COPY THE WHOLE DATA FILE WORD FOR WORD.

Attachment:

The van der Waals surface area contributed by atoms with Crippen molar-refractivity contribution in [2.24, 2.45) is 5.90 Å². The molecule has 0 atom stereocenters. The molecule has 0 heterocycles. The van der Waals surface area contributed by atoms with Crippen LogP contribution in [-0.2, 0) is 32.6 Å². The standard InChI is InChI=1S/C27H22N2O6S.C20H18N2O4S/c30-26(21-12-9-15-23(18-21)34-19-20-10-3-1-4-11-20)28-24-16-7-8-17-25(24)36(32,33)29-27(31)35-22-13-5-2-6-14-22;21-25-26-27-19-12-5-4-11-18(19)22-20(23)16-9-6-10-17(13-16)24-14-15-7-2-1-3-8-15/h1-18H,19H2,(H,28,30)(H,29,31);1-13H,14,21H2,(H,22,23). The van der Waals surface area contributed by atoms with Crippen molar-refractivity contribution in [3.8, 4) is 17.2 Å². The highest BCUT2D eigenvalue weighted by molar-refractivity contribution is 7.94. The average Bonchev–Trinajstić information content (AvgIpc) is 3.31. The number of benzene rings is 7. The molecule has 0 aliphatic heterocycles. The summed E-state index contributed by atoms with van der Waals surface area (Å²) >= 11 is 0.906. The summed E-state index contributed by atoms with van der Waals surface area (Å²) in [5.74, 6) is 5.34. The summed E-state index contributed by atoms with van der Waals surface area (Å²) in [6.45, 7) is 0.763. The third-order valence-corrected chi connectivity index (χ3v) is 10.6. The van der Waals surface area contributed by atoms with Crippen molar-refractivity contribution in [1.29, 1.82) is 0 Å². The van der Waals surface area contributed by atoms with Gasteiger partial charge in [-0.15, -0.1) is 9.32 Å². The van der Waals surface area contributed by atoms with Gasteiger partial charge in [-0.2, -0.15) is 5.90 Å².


The van der Waals surface area contributed by atoms with Crippen molar-refractivity contribution in [2.24, 2.45) is 5.90 Å². The molecule has 0 atom stereocenters. The molecule has 0 heterocycles. The van der Waals surface area contributed by atoms with Crippen LogP contribution in [-0.2, 0) is 32.6 Å². The standard InChI is InChI=1S/C27H22N2O6S.C20H18N2O4S/c30-26(21-12-9-15-23(18-21)34-19-20-10-3-1-4-11-20)28-24-16-7-8-17-25(24)36(32,33)29-27(31)35-22-13-5-2-6-14-22;21-25-26-27-19-12-5-4-11-18(19)22-20(23)16-9-6-10-17(13-16)24-14-15-7-2-1-3-8-15/h1-18H,19H2,(H,28,30)(H,29,31);1-13H,14,21H2,(H,22,23). The van der Waals surface area contributed by atoms with Crippen molar-refractivity contribution in [3.8, 4) is 17.2 Å². The highest BCUT2D eigenvalue weighted by molar-refractivity contribution is 7.94. The average Bonchev–Trinajstić information content (AvgIpc) is 3.31. The number of benzene rings is 7. The molecule has 0 aliphatic heterocycles. The summed E-state index contributed by atoms with van der Waals surface area (Å²) >= 11 is 0.906. The summed E-state index contributed by atoms with van der Waals surface area (Å²) in [5.74, 6) is 5.34. The summed E-state index contributed by atoms with van der Waals surface area (Å²) in [6.45, 7) is 0.763. The third-order valence-corrected chi connectivity index (χ3v) is 10.6. The van der Waals surface area contributed by atoms with Crippen molar-refractivity contribution in [1.29, 1.82) is 0 Å². The van der Waals surface area contributed by atoms with Gasteiger partial charge in [-0.15, -0.1) is 9.32 Å². The van der Waals surface area contributed by atoms with Gasteiger partial charge in [-0.2, -0.15) is 5.90 Å².